My point is that the space between conventional ideas and systems that are breaking down and the unknown future must be filled with individuals who courageously embark on the perilous journey of finding truth. C.G. Jung warned that without a strong inner higher moral authority, individuals can be infected by the group psyche, which can become like a wild animal. The journey to find truth is for those brave enough to question others who portend to know the unknowable Source.
The journey begins with being plunged into the depths of your personal unconscious, sorting through the origins of your patterns of thinking, behaving, assumptions, beliefs, finding ancestral and generational wounds, and assigning meaning to past experiences which your mind has only sought to confirm and affirm to protect you. Coming into relationship with what is in your shadow results in capacity to feel compassion for yourself, which then allows you to feel compassion for others around you that have been carrying the burden of your projections.
Now you’re ready to potentially be swept up by archetypal energies that will use your unique experience and suffering to help you fine tune your talents and gifts to share with those who need them. Your self-reflection brings you into connection with your Self, which is the bridge to Source, which wants to create through you in service to humanity, not your ego.
Join the Movement: There Are Millions of Us!
The good news is you’re not alone and there is a framework to help you navigate this powerful journey. There are also guides like Jungian analysts, depth psychology coaches (like me), and other resources. If you’re ready for a deep dive, get Dark Religion and before you dig in, maybe listen to my chat with Vlado.
If you’re a parent of a Generation Z young adult, they need a different kind of parental support than you’re likely providing. Their very existence is a pivot point. Their anxiety, depression, paralysis, and resistance to participating in systems they see as corrupt are invitations for you to understand their inner world, which contains the seeds of bringing new consciousness into the world. They are deeply in touch with the potential destruction of our species and our planet, and people’s annoyance, scolding, and denigrating words mirror back an inner knowing of the role all of us have and continue to play in the human family. Enjoy a chat with my son on Dose of Depth, and read my blog post: What is Generation Z Mirroring Back to Us? You can also listen to me read the post on Dose of Depth.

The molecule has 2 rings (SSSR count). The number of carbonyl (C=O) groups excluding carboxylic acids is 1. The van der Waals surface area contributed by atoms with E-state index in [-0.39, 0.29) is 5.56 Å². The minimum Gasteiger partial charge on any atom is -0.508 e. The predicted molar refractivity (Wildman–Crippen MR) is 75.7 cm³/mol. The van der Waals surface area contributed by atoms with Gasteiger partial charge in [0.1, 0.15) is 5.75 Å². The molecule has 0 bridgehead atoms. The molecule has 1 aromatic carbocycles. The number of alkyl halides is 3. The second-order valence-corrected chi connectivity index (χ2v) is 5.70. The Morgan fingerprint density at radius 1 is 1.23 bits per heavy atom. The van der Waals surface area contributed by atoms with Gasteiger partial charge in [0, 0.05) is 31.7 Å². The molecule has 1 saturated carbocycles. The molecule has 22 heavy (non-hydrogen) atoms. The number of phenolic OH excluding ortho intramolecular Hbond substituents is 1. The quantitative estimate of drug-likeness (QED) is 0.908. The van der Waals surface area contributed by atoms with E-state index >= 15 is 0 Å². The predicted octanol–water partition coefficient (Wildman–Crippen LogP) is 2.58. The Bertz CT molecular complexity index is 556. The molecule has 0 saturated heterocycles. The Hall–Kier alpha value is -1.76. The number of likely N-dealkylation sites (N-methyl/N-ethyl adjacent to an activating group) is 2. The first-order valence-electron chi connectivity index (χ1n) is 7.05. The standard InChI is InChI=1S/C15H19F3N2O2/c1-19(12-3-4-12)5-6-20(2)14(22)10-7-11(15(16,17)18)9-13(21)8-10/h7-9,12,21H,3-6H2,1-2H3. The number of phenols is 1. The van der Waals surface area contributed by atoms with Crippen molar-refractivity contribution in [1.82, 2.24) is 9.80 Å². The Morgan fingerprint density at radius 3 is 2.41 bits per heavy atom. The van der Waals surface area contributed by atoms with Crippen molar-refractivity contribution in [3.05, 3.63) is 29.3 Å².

It’s hard to wrap your mind around what’s happening these days, but my depth psychology lens allows me to see the truth beneath the chaos, that the very real regression in the form of hatred and violence towards others, which is fueled by a warped sense of righteousness found in warped versions of religious doctrine is indeed being countered by a growing movement of self-reflecting individuals.
A single video of one white man arrogantly snuffing the life out of one black man named George Floyd ushered in a new level of consciousness about the undeniable truth of systemic racism.
That moment of truth prompted millions to satisfy their hunger for personal consciousness raising by buying books like Nice Racism: How Progressive White People Perpetuate Racial Harm (2022, Robin Diangelo). I’m that white progressive the author is talking about. Would I have been ready for the nuance of this book five years earlier? I’m not sure I could have seen then what I know now.
As more and more individuals reflect about the source of their own suffering and potential for evil, they take back projections they unwittingly foisted onto others and begin to claim potentials that they never knew they had. They show up in the world in a new way with a sense of purpose that even they do not fully understand. Eventually all these efforts coalesce and unleash new attitudes out of the collective unconscious.
At the same time, those clinging to ignorance to protect themselves from the suffering that is required to explore their own dark side seek to cover up the truth. But it’s too late, the shift is happening, and everyone is playing their proper role, no matter what that is.
C.G. Jung suggested that the fate of humanity depends upon the self-reflecting individual. I’m taking that to heart as I pursue my new purpose of growing a movement of self-reflecting humans. Join the movement at www.deborahlukovich.com
If you got to the end of this post and were inspired by it, please share it to help me grow a movement of self-reflecting humans. The world depends upon your self-reflection.